I believe with dedication and practice, this relaxed technique applying economy of motion, is achievable for most advanced players. Iit is not, as some have put it, that I am ‘an alien’ or in some way ‘anatomically different’ I have just dedicated 1000s of hours to developing what I do! I have read extensively about techniques similar to my own and many other techniques and indeed I have tried others over the years, but Hybrid Sarod is my way that has developed over 40 years through trial and error and extreme attention to detail. I can assure you how I describe and demonstrate my technique is an accurate analysis of exactly what I am doing. Should you read elsewhere anything to the contrary you should disregard it for the dubious conjecture it is.


All of them! Why choose? If you have the techniques and the facility nothing should stop you playing whatever you want, however you want, fusing genres and enjoying the diversity. I know many have tried to label me a shredder and yes, as shredding is defined, that is just one of the things I sometimes do, but I would advocate exploring all genres, techniques and listening to music from different eras and cultures to broaden your understanding, tastes and influences. I would also recommend getting to know musicians far beyond the guitar community and keeping it positive and focused on what you do at all times. There’s a whole world out there and the west by far does not necessarily produce the most interesting or the most accomplished musicians. In fact it sadly often elevates mediocrity. Much of enjoying your craft is in maintaining an honesty about what you do. Do it because you love it and not for what it may bring you. With the state of the music industry today that would be my best advice to young players-‘likes’ on social media do not define or validate you. Play what pleases your ear and you will find your audience.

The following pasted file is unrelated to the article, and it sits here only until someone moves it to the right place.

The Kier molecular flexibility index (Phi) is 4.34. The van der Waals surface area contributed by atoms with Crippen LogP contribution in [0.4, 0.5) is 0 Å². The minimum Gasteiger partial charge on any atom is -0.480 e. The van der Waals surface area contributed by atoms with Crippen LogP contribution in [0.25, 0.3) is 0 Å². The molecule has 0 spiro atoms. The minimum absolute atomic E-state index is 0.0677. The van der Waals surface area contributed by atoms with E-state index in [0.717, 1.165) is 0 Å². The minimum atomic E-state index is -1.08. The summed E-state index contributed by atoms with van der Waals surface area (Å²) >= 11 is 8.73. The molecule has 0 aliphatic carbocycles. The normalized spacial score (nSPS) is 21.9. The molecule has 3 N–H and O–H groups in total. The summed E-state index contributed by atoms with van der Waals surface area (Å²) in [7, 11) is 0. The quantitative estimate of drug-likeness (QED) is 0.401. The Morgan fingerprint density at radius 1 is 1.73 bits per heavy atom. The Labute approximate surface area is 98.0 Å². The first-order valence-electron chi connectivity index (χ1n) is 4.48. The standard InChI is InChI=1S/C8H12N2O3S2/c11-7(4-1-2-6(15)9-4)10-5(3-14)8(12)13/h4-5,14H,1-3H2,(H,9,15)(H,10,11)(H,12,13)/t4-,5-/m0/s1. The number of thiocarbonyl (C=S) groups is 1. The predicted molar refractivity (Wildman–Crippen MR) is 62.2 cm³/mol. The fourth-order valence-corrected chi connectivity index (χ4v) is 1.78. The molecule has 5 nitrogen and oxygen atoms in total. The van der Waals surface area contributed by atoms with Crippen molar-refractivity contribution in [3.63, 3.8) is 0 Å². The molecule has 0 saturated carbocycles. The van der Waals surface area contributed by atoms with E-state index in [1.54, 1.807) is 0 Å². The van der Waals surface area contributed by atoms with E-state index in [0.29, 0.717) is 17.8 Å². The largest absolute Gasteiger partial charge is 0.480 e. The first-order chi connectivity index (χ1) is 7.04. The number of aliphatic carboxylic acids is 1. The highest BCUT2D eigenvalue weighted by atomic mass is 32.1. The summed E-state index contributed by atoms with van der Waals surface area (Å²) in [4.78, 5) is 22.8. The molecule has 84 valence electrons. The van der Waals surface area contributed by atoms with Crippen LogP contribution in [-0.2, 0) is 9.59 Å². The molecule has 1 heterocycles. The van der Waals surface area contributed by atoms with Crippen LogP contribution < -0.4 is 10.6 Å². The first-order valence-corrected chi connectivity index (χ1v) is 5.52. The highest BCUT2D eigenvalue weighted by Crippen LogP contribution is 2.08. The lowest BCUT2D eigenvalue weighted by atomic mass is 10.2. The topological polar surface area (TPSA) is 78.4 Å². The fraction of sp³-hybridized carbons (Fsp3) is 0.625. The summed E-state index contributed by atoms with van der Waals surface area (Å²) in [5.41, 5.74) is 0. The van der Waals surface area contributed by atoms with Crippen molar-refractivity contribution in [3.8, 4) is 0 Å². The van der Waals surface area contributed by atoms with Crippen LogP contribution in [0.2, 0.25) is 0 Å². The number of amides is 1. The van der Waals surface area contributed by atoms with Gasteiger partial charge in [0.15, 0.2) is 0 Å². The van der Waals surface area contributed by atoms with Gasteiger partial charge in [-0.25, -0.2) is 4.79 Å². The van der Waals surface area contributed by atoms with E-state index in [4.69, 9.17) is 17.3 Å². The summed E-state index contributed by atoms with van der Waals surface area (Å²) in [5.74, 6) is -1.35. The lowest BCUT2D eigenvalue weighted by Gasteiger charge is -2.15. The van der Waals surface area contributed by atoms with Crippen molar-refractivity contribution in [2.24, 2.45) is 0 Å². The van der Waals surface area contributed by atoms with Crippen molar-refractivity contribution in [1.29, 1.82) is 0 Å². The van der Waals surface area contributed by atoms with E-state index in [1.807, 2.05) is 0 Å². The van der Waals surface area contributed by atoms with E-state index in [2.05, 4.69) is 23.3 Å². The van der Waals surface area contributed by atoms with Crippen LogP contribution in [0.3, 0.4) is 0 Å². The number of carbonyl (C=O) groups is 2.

It’s achieved through a number of factors. Mostly through literally thousands and thousands of repetitions of exercises I made for myself. When I started out there was very little by way of tuitional material in the areas I wanted to learn about. Decades ago I noticed my hand assumed a certain position when I executed complicated passages. This is when I started to think about right hand analysis and why complicated passages seemed to be made easier when I held my then pick (a 2mm Dunlop) at a certain angle. I could find nothing about it and in a bid to explain this to myself I called it Angle Picking. This later came to be known in the wider consciousness as slant picking. Later in my career I went on tour and was given a pick that had been used by John McLaughlin. I noticed the pick was worn significantly on either side and realised that he too must be holding the pick at an angle (though he plays differently to me).

I studied the way a normal flat pick sounded hitting the string using the edge as opposed to using the flat surface. The tone of the flat surface was clearer and more bell like than that created using the edge of the pick. This is when I started to file the 2mm pick to make it parallel to the string when I held my hand at an angle. The result was that the newly introduced angle created the same sound as if I was playing with the flat side of the pick BUT it was more comfortable especially playing an up stroke – this being the one against gravity. As a result I did not feel I was tugging on the string and the beginning of greater efficiency began to reveal itself.

With the newly discovered playing surface on the pick I began to experiment with different thicknesses of self fashioned picks to allow a greater roll off the string. It’s common knowledge a thin pick used back at the saddle will produce a brighter thinner sound but it’s also where the string tension is maximised. By striking the string back at the saddle there’s next to no movement from the string but how to compensate for the thinner tone? This is how the Phat Bhoy Pick was born (originally by gluing plecs together and literally fashioning them in various ways to experiment with tone and how it might enhance comfort and efficiency).

After I had created the ideal pick for alternate picking, I set about writing myself a series of exercises starting on any given string on a down stroke and repeating the exercise starting on an up stroke. The exercises started simple (3 notes per string) and got progressively more complicated until I was pushing myself beyond any boundaries I had ever encountered before. It became a daily competition with myself, mind over matter and muscle to allow the muscle memory to become so natural that it just happened as was needed. This is just part of how I play now.